The Spectrum IFA Group has opened an office in Rome to cater for the 28,000 British nationals that the Foreign & Commonwealth Office estimates live in Italy.
Heading up the office, which is located in Rome’s Trastevere district, is Gareth Horsfall, a UK-qualified financial planner who has lived in the city for the past seven years. Most recently he looked after Britons living in Italy for AES International, the London-based IFA network, which no longer has an office there.
The new office in Rome brings to six the number of countries in which Spectrum has a presence on the ground. The other countries are France, Spain, Switzerland, Luxembourg and the Netherlands.
Spectrum now employs 44 advisers, and the plan in Italy is to eventually “build a team” around Horsfall, according to Michael Lodhi, chairman and co-founder of the company.
Long history in ‘Chiantishire’
Britons have a long history of moving to Italy either for business or to live. Poets John Keats and Percy Bysshe Shelley are among the best-known, and are buried in a Rome cemetery unofficially known as Cimitero degli Inglesi, while more recent British Italophiles have included pop stars Sting and Mick Hucknall; actress Helen Mirren; actor Colin Firth; and Jim Kerr, of Simple Minds, the Scottish rock band.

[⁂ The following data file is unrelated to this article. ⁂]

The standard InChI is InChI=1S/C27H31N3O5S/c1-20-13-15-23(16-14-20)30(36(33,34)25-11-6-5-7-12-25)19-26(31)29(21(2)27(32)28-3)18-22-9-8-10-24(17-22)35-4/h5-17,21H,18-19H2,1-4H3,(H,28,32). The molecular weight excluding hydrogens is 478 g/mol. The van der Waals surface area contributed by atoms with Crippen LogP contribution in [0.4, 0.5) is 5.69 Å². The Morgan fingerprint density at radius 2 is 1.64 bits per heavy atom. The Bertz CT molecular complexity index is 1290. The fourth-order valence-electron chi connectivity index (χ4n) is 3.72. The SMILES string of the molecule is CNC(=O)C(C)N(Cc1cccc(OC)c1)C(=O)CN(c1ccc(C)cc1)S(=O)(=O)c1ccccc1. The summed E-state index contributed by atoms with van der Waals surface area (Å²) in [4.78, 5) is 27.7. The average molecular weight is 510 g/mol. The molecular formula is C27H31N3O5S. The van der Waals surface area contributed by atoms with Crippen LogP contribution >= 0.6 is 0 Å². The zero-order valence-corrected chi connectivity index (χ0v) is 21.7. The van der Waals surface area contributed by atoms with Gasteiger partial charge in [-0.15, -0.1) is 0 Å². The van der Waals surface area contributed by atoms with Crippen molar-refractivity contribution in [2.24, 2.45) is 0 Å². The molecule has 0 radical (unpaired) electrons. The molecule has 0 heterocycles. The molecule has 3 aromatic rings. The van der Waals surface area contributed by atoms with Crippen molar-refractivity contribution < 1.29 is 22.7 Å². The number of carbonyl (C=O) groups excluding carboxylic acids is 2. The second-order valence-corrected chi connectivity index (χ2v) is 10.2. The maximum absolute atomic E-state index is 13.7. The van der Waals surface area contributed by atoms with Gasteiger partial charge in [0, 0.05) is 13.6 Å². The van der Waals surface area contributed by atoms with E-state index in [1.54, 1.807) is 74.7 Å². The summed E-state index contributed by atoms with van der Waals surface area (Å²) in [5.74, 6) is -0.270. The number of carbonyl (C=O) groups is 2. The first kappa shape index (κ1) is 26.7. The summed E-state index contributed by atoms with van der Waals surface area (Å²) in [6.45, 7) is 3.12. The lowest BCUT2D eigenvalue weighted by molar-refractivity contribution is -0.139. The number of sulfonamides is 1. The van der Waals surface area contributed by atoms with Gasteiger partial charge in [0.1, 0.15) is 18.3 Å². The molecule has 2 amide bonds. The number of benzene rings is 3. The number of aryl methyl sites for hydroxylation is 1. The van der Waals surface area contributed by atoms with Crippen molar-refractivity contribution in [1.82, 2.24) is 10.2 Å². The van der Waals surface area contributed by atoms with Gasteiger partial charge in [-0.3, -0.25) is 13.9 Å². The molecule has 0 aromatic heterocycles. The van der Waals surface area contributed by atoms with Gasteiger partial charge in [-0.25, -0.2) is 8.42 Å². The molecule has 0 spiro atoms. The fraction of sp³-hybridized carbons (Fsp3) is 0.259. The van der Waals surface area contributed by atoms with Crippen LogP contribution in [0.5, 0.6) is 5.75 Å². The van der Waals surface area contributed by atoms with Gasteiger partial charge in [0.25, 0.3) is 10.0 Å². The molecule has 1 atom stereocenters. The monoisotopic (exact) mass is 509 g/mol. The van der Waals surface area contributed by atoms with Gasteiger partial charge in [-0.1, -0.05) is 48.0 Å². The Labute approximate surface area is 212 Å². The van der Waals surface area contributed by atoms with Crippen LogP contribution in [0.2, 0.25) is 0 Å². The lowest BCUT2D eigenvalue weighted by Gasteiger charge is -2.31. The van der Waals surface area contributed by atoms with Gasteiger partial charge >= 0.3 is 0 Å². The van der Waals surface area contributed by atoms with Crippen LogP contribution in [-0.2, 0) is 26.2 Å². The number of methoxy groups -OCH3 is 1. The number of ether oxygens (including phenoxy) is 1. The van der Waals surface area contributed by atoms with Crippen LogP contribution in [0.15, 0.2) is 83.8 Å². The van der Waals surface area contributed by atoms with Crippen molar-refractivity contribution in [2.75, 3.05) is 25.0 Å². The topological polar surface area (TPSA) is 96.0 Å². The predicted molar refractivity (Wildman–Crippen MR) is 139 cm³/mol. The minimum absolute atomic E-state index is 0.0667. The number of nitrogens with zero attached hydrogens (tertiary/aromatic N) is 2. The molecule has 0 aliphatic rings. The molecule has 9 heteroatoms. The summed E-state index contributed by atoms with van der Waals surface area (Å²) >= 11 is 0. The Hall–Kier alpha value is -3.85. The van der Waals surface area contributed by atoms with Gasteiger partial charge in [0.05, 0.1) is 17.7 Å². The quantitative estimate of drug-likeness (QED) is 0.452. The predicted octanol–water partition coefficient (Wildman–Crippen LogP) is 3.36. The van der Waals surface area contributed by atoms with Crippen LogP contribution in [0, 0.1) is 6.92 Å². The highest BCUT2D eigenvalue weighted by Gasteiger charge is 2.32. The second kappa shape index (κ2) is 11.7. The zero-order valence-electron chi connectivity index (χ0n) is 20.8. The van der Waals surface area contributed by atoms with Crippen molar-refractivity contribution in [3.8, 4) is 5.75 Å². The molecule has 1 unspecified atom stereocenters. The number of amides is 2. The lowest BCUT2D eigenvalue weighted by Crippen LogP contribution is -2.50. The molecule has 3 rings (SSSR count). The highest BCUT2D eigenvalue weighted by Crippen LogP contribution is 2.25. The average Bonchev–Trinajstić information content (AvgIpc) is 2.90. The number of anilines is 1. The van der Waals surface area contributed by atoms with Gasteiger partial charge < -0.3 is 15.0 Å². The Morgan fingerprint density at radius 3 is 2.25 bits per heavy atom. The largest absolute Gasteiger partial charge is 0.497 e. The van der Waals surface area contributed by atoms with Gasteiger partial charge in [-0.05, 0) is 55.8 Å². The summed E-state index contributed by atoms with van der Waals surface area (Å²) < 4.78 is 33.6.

However, Horsfall points out that Italy has nevertheless long proved a singularly challenging market for British financial advisers. This is largely because Britons in Italy tend to be scattered thinly across the country, rather than concentrating in a few areas, the way they do in such places as Dubai, Hong Kong, Singapore and even in Spain.
“Generally British people come to Italy to ‘live the life’, alongside the Italians, which is different from the pattern in countries like France and Spain, where they tend to gravitate to places where their friends and others like them are,” Horsfall explains.
“There are a few hot spots in Italy, such as Rome, Milan and parts of Tuscany, but even in these places, the expatriate population has been hit quite hard by the economy. So for us, it means a lot of going out and finding the clients.”
Like many other advisory firms, Spectrum often does this by organising seminars for would-be clients, a number of which it has already held in such regions as Tuscany and Umbria, according to Lodhi, who adds that they were met with “a favourable response”.
It also caters for other nationalities than just Brits, such as Canadians, Australians, New Zealanders and even Germans – though not, for now at least, Americans, whose financial needs require specifically American solutions. (Italy’s 28,000 resident Britons compares with some 1 million British citizens who, according to the Foreign & Commonwealth Office, live all or part of the year in Spain, which supports any number of IFAs specialising in British expats.)
Another way Horsfall ensures that expat Brits get to know the Spectrum name is to write columns on financial matters for the quarterly Tuscan Magazine.
But don’t look for Horsfall behind the refreshment tables at the local expatriate cricket match, even though he may attend, he admits, in his role as president of the recently-formed Association of British Expatriates in Italy.
“The way we prefer to do it at Spectrum is to be seen as experts in the field, rather than handing out leaflets at sporting events,” he explains.